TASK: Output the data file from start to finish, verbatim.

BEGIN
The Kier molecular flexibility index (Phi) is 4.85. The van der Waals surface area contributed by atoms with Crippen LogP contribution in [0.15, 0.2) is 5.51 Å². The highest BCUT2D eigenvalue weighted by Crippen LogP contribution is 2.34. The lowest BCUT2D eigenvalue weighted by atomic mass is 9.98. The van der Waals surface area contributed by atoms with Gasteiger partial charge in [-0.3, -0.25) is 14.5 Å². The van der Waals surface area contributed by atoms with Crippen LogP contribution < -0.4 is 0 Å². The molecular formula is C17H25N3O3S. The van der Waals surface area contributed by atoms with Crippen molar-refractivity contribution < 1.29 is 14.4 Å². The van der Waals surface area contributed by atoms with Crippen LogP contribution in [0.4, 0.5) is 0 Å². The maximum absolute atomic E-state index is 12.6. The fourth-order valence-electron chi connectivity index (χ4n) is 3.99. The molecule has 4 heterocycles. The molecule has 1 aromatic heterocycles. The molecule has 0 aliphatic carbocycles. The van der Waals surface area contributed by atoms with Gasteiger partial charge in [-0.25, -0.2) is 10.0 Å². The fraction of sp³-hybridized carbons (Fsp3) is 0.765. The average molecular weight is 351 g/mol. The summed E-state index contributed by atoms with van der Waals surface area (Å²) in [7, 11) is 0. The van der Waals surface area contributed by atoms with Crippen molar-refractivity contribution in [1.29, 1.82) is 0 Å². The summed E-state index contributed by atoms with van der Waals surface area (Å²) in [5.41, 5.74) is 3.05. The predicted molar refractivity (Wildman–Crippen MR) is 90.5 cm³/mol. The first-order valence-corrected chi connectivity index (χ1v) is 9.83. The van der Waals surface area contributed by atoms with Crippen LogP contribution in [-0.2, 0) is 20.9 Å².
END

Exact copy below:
The Kier molecular flexibility index (Phi) is 4.85. The van der Waals surface area contributed by atoms with Crippen LogP contribution in [0.15, 0.2) is 5.51 Å². The highest BCUT2D eigenvalue weighted by Crippen LogP contribution is 2.34. The lowest BCUT2D eigenvalue weighted by atomic mass is 9.98. The van der Waals surface area contributed by atoms with Gasteiger partial charge in [-0.3, -0.25) is 14.5 Å². The van der Waals surface area contributed by atoms with Crippen LogP contribution < -0.4 is 0 Å². The molecular formula is C17H25N3O3S. The van der Waals surface area contributed by atoms with Crippen molar-refractivity contribution < 1.29 is 14.4 Å². The van der Waals surface area contributed by atoms with Crippen LogP contribution in [0.4, 0.5) is 0 Å². The maximum absolute atomic E-state index is 12.6. The fourth-order valence-electron chi connectivity index (χ4n) is 3.99. The molecule has 4 heterocycles. The molecule has 1 aromatic heterocycles. The molecule has 0 aliphatic carbocycles. The van der Waals surface area contributed by atoms with Gasteiger partial charge in [-0.25, -0.2) is 10.0 Å². The fraction of sp³-hybridized carbons (Fsp3) is 0.765. The average molecular weight is 351 g/mol. The summed E-state index contributed by atoms with van der Waals surface area (Å²) in [7, 11) is 0. The van der Waals surface area contributed by atoms with Crippen molar-refractivity contribution in [1.29, 1.82) is 0 Å². The summed E-state index contributed by atoms with van der Waals surface area (Å²) in [5.41, 5.74) is 3.05. The predicted molar refractivity (Wildman–Crippen MR) is 90.5 cm³/mol. The first-order valence-corrected chi connectivity index (χ1v) is 9.83. The van der Waals surface area contributed by atoms with Crippen LogP contribution in [-0.2, 0) is 20.9 Å².